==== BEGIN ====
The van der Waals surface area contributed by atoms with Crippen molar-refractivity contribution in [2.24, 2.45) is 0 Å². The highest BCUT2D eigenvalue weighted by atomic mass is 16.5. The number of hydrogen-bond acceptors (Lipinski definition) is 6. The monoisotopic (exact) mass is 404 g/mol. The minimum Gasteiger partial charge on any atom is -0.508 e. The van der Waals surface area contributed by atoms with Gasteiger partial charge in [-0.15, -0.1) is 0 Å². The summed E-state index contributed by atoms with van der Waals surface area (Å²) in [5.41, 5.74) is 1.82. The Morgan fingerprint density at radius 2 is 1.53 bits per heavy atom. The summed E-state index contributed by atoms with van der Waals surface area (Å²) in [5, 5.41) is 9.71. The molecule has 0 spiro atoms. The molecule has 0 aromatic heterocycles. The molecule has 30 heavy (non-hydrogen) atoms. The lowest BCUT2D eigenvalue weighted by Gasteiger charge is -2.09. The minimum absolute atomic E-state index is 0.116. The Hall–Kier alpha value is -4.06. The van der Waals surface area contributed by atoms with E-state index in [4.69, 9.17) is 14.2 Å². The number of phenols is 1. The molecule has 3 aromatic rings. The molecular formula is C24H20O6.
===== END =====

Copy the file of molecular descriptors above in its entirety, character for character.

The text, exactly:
The van der Waals surface area contributed by atoms with Crippen molar-refractivity contribution in [2.24, 2.45) is 0 Å². The highest BCUT2D eigenvalue weighted by atomic mass is 16.5. The number of hydrogen-bond acceptors (Lipinski definition) is 6. The monoisotopic (exact) mass is 404 g/mol. The minimum Gasteiger partial charge on any atom is -0.508 e. The van der Waals surface area contributed by atoms with Gasteiger partial charge in [-0.15, -0.1) is 0 Å². The summed E-state index contributed by atoms with van der Waals surface area (Å²) in [5.41, 5.74) is 1.82. The Morgan fingerprint density at radius 2 is 1.53 bits per heavy atom. The summed E-state index contributed by atoms with van der Waals surface area (Å²) in [5, 5.41) is 9.71. The molecule has 0 spiro atoms. The molecule has 0 aromatic heterocycles. The molecule has 30 heavy (non-hydrogen) atoms. The lowest BCUT2D eigenvalue weighted by Gasteiger charge is -2.09. The minimum absolute atomic E-state index is 0.116. The Hall–Kier alpha value is -4.06. The van der Waals surface area contributed by atoms with E-state index in [4.69, 9.17) is 14.2 Å². The number of phenols is 1. The molecule has 3 aromatic rings. The molecular formula is C24H20O6.